When To Call the Doctor


A.     If you think that you may be in labor, monitor your contractions.

  • The time and frequency of your contractions from the onset of one contraction to the onset of the next.
  • The duration of a contraction refers to how long it lasts (they usually last 25-60 seconds).

B.     A contraction may feel like a tightening or “balling-up” of your abdomen, or just a pressure     sensation in your back.  You may check your contraction by pushing in on your abdomen, and if it feels hard, it is probably a contraction.

C.     In true labor, contractions tend to get progressively stronger, longer and closer together.

D.     In “false-labor” contractions tend to diminish with such things as walking around, taking a warm bath, drinking water, or lying down on your left side.

E.      Call if you have contractions averaging 5 minutes apart for over 2 hours.



A.    Call your doctor for any bright red bleeding from your vagina, either painful or painless.

B.     You may have a small amount of spotting after a vaginal examination or intercourse.  You do not need to call for this unless it increases or persists beyond one or two days.



A.    Call at once if your water breaks.  This is described as a large “gush” or a continuous trickle of fluid. 

  • Note the time you think your water may have broken and also note the color of the fluid, i.e.: clear, brown, green, etc.

B.     You do not need to notify your doctor if you pass your mucus plug or have “bloody show” unless you have regular contractions afterwards or are concerned that your water has broken.  This is a normal consequence of the early cervical changes that occur as you approach your due date.  The mucus plug can range from white to yellow to blood-tinged, and may pass gradually or all at once.  By itself, it is not a sign of labor.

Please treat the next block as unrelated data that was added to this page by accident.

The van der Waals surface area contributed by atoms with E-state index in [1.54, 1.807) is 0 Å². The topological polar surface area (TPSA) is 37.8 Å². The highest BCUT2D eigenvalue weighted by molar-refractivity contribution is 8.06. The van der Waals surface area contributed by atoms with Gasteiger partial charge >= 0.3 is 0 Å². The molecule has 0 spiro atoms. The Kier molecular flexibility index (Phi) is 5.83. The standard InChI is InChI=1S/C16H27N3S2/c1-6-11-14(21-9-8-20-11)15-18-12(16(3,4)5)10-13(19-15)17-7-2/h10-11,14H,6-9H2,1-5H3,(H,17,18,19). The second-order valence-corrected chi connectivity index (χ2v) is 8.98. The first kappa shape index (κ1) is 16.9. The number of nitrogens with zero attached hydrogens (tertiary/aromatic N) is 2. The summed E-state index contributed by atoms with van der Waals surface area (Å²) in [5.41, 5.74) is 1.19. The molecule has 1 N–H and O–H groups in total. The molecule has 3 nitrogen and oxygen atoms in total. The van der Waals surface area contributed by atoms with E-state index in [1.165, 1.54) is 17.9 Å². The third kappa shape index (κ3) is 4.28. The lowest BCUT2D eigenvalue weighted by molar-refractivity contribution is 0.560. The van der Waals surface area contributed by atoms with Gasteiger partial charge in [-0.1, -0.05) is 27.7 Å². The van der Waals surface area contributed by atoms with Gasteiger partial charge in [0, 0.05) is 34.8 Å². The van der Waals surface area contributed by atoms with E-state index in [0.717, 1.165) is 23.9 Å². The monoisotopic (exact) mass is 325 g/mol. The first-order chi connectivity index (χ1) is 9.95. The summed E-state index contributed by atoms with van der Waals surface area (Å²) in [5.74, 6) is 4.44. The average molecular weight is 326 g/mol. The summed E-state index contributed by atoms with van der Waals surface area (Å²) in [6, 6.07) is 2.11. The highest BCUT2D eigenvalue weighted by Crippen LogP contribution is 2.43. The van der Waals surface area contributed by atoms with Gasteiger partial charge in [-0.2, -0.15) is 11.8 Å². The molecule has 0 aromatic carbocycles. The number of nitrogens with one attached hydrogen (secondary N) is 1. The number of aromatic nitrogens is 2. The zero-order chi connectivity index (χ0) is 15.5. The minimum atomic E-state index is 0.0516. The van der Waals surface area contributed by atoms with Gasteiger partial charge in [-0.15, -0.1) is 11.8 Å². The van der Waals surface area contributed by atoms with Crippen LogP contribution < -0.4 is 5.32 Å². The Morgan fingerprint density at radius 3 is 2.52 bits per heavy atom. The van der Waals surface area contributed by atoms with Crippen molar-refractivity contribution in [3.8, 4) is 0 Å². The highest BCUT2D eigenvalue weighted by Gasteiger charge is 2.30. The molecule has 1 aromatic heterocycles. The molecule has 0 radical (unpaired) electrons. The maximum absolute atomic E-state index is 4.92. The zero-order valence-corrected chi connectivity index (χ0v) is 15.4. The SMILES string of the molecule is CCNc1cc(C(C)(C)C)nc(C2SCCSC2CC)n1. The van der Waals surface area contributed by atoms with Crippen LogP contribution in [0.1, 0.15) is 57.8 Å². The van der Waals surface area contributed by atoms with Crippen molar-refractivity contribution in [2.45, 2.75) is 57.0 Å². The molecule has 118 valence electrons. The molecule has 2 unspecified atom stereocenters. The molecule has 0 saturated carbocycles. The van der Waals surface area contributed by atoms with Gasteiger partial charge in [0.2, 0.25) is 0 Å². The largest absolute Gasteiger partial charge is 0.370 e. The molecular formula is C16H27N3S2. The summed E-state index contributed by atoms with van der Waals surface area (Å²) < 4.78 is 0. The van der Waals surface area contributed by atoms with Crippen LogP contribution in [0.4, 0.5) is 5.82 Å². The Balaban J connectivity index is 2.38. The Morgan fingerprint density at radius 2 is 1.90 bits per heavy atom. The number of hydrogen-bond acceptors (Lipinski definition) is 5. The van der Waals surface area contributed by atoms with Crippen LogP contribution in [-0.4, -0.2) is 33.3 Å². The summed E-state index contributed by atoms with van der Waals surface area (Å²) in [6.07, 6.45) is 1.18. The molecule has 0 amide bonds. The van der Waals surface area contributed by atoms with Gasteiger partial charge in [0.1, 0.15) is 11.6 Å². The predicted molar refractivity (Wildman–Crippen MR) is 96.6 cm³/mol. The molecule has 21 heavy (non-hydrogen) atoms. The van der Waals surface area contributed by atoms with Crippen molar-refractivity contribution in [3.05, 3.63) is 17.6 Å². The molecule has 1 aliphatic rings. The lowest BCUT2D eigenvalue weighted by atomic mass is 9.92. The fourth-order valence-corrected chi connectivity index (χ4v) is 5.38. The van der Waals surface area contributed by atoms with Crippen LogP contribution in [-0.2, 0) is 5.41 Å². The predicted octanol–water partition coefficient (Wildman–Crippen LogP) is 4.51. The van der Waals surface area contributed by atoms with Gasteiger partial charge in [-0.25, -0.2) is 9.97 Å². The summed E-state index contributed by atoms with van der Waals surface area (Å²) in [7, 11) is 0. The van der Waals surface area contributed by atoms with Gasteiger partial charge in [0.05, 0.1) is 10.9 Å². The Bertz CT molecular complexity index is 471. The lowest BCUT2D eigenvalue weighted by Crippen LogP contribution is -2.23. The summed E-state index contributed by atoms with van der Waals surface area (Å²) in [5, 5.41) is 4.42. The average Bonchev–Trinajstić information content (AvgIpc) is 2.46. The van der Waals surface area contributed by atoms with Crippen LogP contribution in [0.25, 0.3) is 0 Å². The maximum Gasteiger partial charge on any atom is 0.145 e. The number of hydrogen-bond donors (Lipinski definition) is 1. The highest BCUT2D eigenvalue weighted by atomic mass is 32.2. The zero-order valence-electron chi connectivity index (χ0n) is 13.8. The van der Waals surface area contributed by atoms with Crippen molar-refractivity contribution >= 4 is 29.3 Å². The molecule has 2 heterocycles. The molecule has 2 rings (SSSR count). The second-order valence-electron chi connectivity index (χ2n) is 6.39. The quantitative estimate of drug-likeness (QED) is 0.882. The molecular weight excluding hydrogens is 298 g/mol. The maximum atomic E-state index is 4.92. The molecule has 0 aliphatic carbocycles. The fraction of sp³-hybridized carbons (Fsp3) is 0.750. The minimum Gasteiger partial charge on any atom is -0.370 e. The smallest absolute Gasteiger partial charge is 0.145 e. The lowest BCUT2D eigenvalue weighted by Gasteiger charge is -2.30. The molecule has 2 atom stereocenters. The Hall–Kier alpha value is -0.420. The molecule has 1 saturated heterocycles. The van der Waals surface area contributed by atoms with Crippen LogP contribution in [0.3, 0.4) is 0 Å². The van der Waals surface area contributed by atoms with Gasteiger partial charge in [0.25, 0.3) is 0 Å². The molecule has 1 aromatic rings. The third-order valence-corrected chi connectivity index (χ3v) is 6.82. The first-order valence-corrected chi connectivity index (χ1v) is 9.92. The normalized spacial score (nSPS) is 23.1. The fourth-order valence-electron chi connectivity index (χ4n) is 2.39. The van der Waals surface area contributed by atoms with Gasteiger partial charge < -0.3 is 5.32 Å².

A.    Call if you feel the baby’s movement has significantly decreased or has stopped.

B.     You may notice the baby’s activity gradually decreases as you get closer to your due date, but you should still feel regular kicks, especially after a meal.

C.     After eating a meal and concentrating on fetal movement, if you do not feel the baby move at least three times in 30 minutes after eating, contact your doctor.  We may advise you to come in for monitoring.


Call the office phone number: 340-4655.  It is very important that we speak directly with the patient.  When the doctor or nurse returns your call, please be ready to tell them your due date, describe any contractions, bleeding, leakage of fluid, or any other problem that may be going on.  You will need to know what hospital you plan to use, and to tell if you have ever had a c-section.  If your doctor instructs you to go to the hospital, please have someone ready to drive you.  Please do not attempt to drive yourself.